We have too much stuff. I do. My kids do. Most people do. In a world of excess, it’s hard to find ways to keep our children from becoming materialistic or only desiring materialistic things. Our society feeds us the idea that more is better. Our kids are bombarded with the idea that they will be cool and have more value when they have more stuff.
As a mom, I find myself doing the same thing. I compare myself to others and I’m instantly smacked in the face with all I don’t have rather than all I do. So as we all wrestle with materialistic tendencies, here are some signs your children are materialistic (the old school way to say that would be spoiled kids!) and ways to help them make changes:
1. Complaining about stuff.
Ever notice your child complaining like this? I’m bored. I have nothing to do. I don’t have anything to play with, etc. These phrases have been spoken in my house multiple times.
Typically my response is: What are you talking about? You have a room and playroom full of toys. Go find something to do.
When I hear my kids go down the spiraling road of complaining, I know they are in a place of not being content and are focused on the negative. This is when I redirect them to a place of gratitude.
When we have an attitude of gratitude, our kids will pick up on it. Being thankful for what we do have, instead of complaining about what we don’t, can teach your kids some great life lessons.
Next time you catch your child complaining about having nothing to do, ask him to look around the house and make a list of 5 things he is grateful to have. This will help shift his perspective to one of gratitude.
2. Throws a fit when they can’t have something.
I know I’m not the only mom who avoids taking my children to the store with me. I can’t get through a shopping trip without having to tell my child no about something they want me to buy.
Whether it’s in a store or after seeing the newest toy on TV, most children get a case of the “give mes.” A child might struggle with being materialistic if they throw a fit when you tell them no. Their fit shows that they feel entitled to whatever it is they are begging for, and they are disrespecting your boundary when you try to set it.
It is important to remember that giving in to the fit will only encourage the behavior to continue. This can be hard for parents. Kids are constantly asking for more, and most parents want their child to be happy. But if we give in to every ask, we are setting our kids up for a struggle.
In our family, we allow our kids to earn money to save up and buy something they want. They know that if it isn’t near their birthday or Christmas, they will have to work hard and need to use their own money to buy a new item they are wanting. This helps them value what they bought more because they had to work hard for it.
3. Won’t get rid of things.
Is your child becoming a hoarder of toys? Sometimes I am amazed what my kids hold on to when we are doing a deep clean of their rooms and clean out the playroom. If you notice that your child struggles with getting rid of things or giving things away, this could be a sign of materialism.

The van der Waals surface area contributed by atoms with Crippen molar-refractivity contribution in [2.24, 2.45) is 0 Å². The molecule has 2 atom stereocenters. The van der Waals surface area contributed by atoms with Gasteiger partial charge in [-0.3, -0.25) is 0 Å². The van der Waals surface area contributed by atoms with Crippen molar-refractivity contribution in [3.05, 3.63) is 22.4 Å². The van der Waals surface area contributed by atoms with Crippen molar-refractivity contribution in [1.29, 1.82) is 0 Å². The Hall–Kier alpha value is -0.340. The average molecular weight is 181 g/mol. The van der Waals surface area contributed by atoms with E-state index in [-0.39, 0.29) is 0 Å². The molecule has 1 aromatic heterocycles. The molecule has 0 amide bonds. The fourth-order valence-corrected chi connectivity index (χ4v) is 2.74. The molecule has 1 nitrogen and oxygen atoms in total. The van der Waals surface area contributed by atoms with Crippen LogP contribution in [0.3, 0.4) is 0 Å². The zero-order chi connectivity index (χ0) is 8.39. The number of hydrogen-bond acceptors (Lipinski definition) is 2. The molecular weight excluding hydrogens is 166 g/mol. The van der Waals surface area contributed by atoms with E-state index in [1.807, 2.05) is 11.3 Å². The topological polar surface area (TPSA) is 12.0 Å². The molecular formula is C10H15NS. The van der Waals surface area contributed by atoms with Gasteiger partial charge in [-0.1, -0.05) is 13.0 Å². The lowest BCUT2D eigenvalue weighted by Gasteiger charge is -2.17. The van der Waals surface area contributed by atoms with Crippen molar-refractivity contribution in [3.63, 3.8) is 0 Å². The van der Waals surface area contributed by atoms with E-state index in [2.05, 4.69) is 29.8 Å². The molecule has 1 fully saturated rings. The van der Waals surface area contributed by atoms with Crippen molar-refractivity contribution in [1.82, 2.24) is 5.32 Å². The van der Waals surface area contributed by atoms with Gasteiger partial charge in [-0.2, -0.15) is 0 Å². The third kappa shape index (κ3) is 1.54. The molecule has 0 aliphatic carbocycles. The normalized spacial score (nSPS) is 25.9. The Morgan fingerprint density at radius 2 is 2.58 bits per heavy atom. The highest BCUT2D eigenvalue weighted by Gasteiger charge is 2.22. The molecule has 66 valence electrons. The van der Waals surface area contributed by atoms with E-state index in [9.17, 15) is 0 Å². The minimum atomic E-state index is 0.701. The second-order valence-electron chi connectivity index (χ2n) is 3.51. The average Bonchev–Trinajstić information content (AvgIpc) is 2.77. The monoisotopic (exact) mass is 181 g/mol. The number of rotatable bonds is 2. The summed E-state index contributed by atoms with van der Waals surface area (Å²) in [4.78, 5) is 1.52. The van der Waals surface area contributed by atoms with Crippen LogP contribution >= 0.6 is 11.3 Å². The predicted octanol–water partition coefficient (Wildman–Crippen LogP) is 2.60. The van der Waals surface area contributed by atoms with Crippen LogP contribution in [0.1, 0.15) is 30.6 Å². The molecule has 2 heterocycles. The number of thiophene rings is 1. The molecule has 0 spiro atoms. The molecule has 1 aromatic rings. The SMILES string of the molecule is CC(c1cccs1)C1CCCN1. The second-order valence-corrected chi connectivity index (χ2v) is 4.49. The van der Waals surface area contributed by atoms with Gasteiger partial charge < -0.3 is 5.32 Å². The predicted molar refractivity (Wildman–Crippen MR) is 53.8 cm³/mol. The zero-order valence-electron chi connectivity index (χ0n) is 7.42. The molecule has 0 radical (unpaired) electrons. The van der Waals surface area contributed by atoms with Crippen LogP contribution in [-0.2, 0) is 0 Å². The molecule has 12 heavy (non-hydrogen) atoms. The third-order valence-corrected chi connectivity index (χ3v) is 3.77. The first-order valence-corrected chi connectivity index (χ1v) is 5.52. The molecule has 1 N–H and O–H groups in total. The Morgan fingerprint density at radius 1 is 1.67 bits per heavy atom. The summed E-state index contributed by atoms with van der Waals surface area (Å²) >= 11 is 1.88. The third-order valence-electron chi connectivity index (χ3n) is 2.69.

When I notice this with my own kids, I take the chance to teach them about giving. I know they are attached to things and may deem something extra special that I see as junk, so I approach it with an empathetic view keeping that in mind. I help my child see that they live a life that is much different than others in the world.
In our family, we have exposed our kids to the world outside of their bubble. As foster parents, our kids see how others live and the reality of poverty. Understanding that what they have is much more than many kids helps inspire them to give and let go of things they don’t need or use often. Once your children do share, print out our generosity award and present it to them.
4. They are focused more on getting the item than they are using it.
Have you ever searched for the perfect gift that your child has been begging for only to see it played with a hand full of times and forgotten about? This might mean that your child sees their value in having stuff more than a true desire to use the item. You also might notice your child bragging to his peers, trying to elevate his social position and be accepted by owning the newest thing.
If you notice your child being materialistic in this way, it is time to teach them about their worth and value being in who they are, not what they have. Click here for some ways to help build your child’s self-esteem. Help your child see the good in themselves: his kind heart, how he is willing to help when needed, and how he is a great friend. When your child starts to see that they have more to offer than what they possess, this can decrease his insecurities and help him understand that his stuff isn’t what makes him special.
Help your child see the good in themselves: his kind heart, how he is willing to help when needed, and how he is a great friend.
Have you ever struggled with being materialistic? If so, what do you wish someone would have taught you at a younger age?
Teri Claassen is a Jesus follower, wife to Dan, mommy to one boy and one girl, a foster mom to kids in need, and a therapist at Renewed Horizon Counseling in Tampa, FL.